I give you permission to use his paintings in the two blogs you mentioned, with credit given to my beloved John, who had a passion for history and art.
Thanks.
Janet Greaves

In Memoriam of John Leonard Greaves (1964-2017)

brooks-lg-01022014

childers-20130628

esdersnew

midwayb26new

othersoulsurvivors2016

sawhilltbd01022014

sb2u7new

sbd3dicnew

sbdware5

soc1-4x

tbdlaub

tom-cheek-at-midway-x

All paintings © John Greaves Art (used by permission)

Advertisements

7 thoughts on “In Memoriam – John Leonard Greaves (1964-2017)

  1. To whom that can help me. I knew Bill Brooks, the pilot that was in the Buffalo that had severe land gear problems and was still able to fight and defend Midway. My wife took care of him in a nursing home and introduced me one of the most giving kind men I have ever met. His zest for life and continuing to give when the war was over and was a pioneer that helped start Bellevue University in Bellevue, NE. My question, I would love to have a print of « Lest we forget ». Please contact me if anyone knows of a way I can get a copy of his print.

    1. The last remaining Marine fighter pilot from the battle of Midway was buried last weekend , with full military honors, in Bellview , NE.

      William Brooks got out of the Marines at the end of WWII as a Major. In addition to the Buffalo he flew the Wildcat, Hellcat and Corsair.

      Here is a copy of his action at Midway;

      2nd Lieutenant William. V. Brooks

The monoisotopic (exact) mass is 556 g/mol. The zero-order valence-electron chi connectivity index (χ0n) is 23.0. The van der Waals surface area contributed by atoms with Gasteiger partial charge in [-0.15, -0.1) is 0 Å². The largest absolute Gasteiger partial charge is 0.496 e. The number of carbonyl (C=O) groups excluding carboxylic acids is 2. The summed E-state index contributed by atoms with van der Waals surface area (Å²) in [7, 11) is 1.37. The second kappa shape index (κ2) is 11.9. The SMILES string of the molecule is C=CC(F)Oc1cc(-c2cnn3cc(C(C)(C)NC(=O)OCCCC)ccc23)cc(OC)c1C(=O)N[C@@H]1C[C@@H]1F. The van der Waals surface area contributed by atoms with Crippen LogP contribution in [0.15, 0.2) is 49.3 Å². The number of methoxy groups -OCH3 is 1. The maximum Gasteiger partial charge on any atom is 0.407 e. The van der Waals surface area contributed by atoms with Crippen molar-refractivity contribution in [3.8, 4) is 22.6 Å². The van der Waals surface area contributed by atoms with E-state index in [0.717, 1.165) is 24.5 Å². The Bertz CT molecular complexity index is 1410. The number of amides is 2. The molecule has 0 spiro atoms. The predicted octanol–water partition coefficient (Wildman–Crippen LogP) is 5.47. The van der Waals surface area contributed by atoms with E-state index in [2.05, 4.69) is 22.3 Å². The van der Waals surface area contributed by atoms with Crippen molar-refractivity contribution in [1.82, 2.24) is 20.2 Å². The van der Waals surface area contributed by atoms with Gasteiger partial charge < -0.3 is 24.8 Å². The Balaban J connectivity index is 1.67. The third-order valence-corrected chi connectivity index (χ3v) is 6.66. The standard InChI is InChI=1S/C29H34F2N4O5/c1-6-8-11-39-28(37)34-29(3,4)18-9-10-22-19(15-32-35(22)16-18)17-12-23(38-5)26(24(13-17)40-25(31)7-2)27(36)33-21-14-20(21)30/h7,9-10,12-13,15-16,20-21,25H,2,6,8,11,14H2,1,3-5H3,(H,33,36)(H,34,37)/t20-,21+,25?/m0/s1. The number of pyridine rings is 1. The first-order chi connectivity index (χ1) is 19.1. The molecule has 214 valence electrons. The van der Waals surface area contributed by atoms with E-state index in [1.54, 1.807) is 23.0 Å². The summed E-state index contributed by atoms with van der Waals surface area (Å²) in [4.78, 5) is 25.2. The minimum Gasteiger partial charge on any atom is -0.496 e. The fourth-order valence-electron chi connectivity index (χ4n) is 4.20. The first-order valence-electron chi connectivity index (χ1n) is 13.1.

I was pilot of F2A-3, Bureau number 01523, Our division under Capt. Armistead was on standby duty at he end of the runway on the morning of June 4, 1942, from 0415 until 0615. At about 0600, the alarm sounded and we took off. My division climbed rapidly, and I was having a hard time keeping up. I discovered afterwards that although my wheels indicator and hydraulic pressure indicator both registered “wheels up”, they were in reality about 1/3 of the way down. We sighted the enemy at about 14,000 feet, I would say that there were 40 to 50 planes. At this time Lt. Sandoval was also dropping back. My radio was at this time putting out no volume, so I could not get the message from Zed. At 17,000 feet, Capt. Armistead led the attack followed closely by Capt. Humberd. They went down the left of the Vee , leaving two planes burning. Lt. Sandoval went down the right side of the formation and I followed. One of us got a plane from the right side of the Vee. At this time, I had completely lost sight of my division. As I started to pull up for another run on the bombers, I was attacked by two fighters. Because my wheels being jammed 1/3 way down, I could not out dive these planes, but managed to dodge them and fire a burst or so into them as they went past me and as I headed for the water. As I circled the island, the anti-aircraft fire drove them away. My tabs, instruments and cockpit were shot up to quite an extent at this time and I was intending to come in for a landing.